Music Wednesday, March 23rd

JW Jones: Watching his step

Neil Young, Arcade Fire, Joni Mitchell, and Leonard Cohen are some of the Canadian acts that have made a big impression on UK audiences. JW Jones Belmont Boulevard CD Cover NO TEXT1

But with Hereford bound JW Jones now getting airplay on national BBC Radio 2 could a new name be added to that list?

Jones has been described as a red hot Canadian guitar slinger/singer.

This is not just the view of some hapless music hack but that of the Grammy -winning producer Tom Hambridge who was hired to capture the electrifying atmosphere of Jones’s live gigs in the studio.

Fans of the blues can witness his exhilarating performances when he plays a gig for Hereford Blues at the Booth Hall on Wednesday March 30.

Canada’s national newspaper, the Globe and Mail, referred to this Maple Blues Award winner as “one of this country’s top blues guitar stars”, while Billboard called Jones part of “a new wave of young talent moving onto Canada’s blues stage.”

Jones has released eight albums, performed in nineteen countries and four continents, played in front of tens of thousands of people and averages over one hundred shows per year.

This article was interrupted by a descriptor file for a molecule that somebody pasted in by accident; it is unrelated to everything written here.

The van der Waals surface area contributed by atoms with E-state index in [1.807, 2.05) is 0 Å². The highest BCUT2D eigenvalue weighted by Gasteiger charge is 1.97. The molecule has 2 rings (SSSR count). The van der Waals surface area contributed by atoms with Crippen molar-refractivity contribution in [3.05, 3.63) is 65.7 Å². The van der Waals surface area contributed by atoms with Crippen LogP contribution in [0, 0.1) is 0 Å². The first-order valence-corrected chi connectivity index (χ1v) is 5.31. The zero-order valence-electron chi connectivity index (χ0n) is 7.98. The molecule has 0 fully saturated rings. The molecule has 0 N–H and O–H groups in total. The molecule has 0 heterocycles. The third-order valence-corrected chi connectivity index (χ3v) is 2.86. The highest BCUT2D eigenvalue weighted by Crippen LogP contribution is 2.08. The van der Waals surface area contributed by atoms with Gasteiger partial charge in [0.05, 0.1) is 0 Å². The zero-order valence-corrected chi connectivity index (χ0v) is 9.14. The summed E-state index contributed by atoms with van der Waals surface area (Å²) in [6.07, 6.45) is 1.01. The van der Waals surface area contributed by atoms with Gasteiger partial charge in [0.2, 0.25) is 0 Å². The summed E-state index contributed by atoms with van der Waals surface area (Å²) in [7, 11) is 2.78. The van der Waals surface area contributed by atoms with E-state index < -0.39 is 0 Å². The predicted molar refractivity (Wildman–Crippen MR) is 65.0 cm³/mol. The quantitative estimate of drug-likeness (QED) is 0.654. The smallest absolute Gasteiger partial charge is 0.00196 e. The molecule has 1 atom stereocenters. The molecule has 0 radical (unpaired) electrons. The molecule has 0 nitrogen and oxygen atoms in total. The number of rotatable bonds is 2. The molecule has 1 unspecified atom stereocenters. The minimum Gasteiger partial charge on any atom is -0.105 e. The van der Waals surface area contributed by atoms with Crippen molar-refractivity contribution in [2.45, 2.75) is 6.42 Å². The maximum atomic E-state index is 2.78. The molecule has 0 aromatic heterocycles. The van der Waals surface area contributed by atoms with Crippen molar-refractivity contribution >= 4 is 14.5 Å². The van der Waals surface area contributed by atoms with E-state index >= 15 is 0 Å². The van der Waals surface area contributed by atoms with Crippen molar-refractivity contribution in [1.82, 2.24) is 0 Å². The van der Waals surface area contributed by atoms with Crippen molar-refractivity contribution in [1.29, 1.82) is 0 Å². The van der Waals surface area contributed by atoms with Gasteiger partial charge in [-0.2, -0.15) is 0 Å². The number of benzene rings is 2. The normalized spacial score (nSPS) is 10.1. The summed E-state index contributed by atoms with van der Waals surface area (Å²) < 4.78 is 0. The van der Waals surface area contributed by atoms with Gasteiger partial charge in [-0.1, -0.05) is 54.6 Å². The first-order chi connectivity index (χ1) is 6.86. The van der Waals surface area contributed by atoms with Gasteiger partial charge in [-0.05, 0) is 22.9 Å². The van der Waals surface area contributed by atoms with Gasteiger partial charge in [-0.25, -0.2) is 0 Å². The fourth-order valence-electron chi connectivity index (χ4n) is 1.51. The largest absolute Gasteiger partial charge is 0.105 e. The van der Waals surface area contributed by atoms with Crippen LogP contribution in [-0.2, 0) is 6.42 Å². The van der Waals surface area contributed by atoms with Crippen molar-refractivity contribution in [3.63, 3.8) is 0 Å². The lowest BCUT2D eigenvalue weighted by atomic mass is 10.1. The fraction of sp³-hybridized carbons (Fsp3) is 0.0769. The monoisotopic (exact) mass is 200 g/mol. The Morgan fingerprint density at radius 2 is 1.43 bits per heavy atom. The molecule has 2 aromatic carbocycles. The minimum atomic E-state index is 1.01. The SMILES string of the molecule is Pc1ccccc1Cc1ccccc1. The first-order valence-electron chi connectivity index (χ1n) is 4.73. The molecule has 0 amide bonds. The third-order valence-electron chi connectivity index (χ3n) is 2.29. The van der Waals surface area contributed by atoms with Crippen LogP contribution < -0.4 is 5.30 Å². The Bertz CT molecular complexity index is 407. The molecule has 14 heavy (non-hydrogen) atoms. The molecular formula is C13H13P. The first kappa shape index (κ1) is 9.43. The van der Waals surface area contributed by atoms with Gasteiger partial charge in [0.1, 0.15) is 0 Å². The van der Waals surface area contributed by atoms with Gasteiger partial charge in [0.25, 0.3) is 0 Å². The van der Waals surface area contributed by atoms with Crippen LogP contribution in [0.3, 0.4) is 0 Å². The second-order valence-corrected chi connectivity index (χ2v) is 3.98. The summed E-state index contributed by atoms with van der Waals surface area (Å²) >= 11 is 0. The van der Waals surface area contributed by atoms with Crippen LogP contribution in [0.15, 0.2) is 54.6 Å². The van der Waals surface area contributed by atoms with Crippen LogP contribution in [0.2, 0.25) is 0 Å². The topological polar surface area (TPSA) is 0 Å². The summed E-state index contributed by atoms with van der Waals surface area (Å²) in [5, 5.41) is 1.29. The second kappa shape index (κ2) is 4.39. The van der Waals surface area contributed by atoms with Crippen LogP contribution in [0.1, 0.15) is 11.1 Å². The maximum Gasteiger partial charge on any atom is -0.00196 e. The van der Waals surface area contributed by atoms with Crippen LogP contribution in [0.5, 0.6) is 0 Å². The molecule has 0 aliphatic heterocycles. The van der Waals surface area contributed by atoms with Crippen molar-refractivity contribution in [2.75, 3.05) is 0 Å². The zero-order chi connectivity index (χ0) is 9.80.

The future does indeed look bright for this upcoming star. Now, with his latest recording, he’s excited about reaching an even wider audience.  Belmont Boulevard hit #9 on Billboard sales charts in the United States, and was nominated for JUNO and Maple Blues Awards in Canada.


What was your reaction when you found out ‘Watch Your Step’ had been played by Paul Jones on BBC Radio 2?

It was big news to find out Paul gave us a spin. In Canada, we have the CBC, and I know how many faithful listeners there are to a national show like this. I really appreciate the support from another Jones! JW Jones Fall 20131

You average more than 100 shows a year. What’s the longest you go without playing in front of an audience and why do you feel the need to perform so much?

I just love playing live, connecting with the audience, and continuing to live the dream, as they say. It's become part of who I am at this point and when too much time passes between dates, it feels like I'm losing a limb or something!